By sharing my experience above, I mean it can be surprisingly hard to master a foreign language (at least for me).
Why wars on computer languages or tools are a waste of time
First things first: Don’t ever, ever, ever read comments about computer languages or tools on Hacker News. Leave them alone, and let them waste their own time there. Or actually, just don’t read any comments on any topics on Hacker News.3
Why are some people so obsessed with computer language wars? Why don’t people also argue to death on human languages? My theories are:
Most people only have one native language. They don’t know enough about foreign languages. When they learn a foreign language, they know attacking this language will make no sense even if they see all kinds of unexpected rules compared to their native languages. For example, from the point of view of Chinese speakers, none of plural nouns (hence countable/uncountable nouns), the subject-verb agreement, or tenses of verbs in English make practical sense. Surprises to one language speaker may feel fairly natural to another language speaker who has learned all these “surprises” since he/she was one year old.4 When talking about computer languages, people seem to forget this. They become snarky about surprises in other languages, even if they haven’t really spent any substantial time on learning the foreign computer languages.
I don’t mean you should spend 22 years on a computer language before you are qualified to comment on its disadvantages, but I won’t listen to arguments from someone who hasn’t learned a language for more than half a year. I guess if someone hates a language, he won’t even bother learning it seriously, so language wars tend to be shallow.
Native languages of humans are learned when humans are still little babies and don’t have a choice. Computer languages are learned much later, and often consciously chosen by the learners. To some degree, you may feel insulted when someone criticizes or insults your computer language, because it implies you made a stupid choice of an inferior language, which often urges you to defend your wisdom. By comparison, if someone insults a human language, I believe everyone will agree that it is sheer discrimination, because we were pretty much born with our native languages.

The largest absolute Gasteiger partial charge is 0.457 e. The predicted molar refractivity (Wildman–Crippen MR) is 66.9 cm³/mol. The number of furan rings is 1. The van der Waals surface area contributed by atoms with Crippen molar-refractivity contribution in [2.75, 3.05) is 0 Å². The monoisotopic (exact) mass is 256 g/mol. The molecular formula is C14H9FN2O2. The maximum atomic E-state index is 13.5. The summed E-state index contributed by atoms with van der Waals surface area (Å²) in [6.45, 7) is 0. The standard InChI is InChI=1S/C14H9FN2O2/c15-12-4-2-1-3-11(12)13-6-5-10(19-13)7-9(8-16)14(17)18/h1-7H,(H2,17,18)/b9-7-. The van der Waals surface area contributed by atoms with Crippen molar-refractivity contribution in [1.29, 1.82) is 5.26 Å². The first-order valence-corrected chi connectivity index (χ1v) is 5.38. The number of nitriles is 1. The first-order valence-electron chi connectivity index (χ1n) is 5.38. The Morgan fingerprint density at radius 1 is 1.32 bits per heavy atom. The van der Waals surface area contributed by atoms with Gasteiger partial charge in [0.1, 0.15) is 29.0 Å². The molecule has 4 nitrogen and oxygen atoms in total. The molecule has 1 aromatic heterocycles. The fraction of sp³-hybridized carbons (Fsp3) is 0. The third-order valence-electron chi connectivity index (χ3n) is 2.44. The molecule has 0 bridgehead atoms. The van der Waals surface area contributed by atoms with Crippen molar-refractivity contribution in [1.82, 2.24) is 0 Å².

To sum it up, people are reluctant to learn a different language seriously, so surprises in other languages will stay in their mind and be denied forever. Computer languages also tend to become a part of people’s identities, which can be hard to deprive.
There may also be people who lack the sense of inner security, and they seek confidence by looking down upon other people’s choices of languages.5 This is apparently the wrong way to go, and unfortunately, it triggers endless wars, too.
Keep your identity small
Sometimes I’m surprised that even leaders and experts of extremely popular languages still need endorsements about languages from higher-level experts. That probably explains why ordinary users fight even harder for the languages of their own choice. Few people seem to have enough inner peace to let them ignore comments or comparisons on the languages they use and love.
If we were to wake up some morning and find that everyone was the same race, creed and color, we would find some other cause for prejudice by noon.
— George Aiken
In the end, to those who are still interested in language wars and believe languages and software are an essential part of your identities, I’d highly recommend a novel, And Quiet Flows the Don, to help you get rid of your identities. It is an epic novel and took me quite a few months to finish in 2014. Among all the novels I have read, this one has had the biggest impact on my view of the world. Who are your real enemies? What have you been fighting for? A dream, or a label?
Cooked sweet potato mixed with rice flour, and coated with sesame—in case you are interested in the recipe. ↩︎
My listening is one problem. The other problem is that I feel I have to keep shouting when talking to other people, which is quite a stress to my throat. ↩︎
There is certainly useful information, but overall I feel it is even worse than Twitter (disorganized and rage-driven). ↩︎
For example, just tell me why the plural of “cow” is “cows”, but the plural of “sheep” is still “sheep” instead of “sheeps”. ↩︎
Mathematicians stand on each others’ shoulders and computer scientists stand on each others’ toes. — Richard Hamming ↩︎
Well, I confess that I learned this article from the Hacker News mailing list, but I’ve been considering unsubscribing the list recently, because I feel even the quality of the weekly newsletters has been dropping while the length is going up . ↩︎
If you read one of my previous posts carefully enough, you may have seen that I actually praised Excel in Footnote #2. ↩︎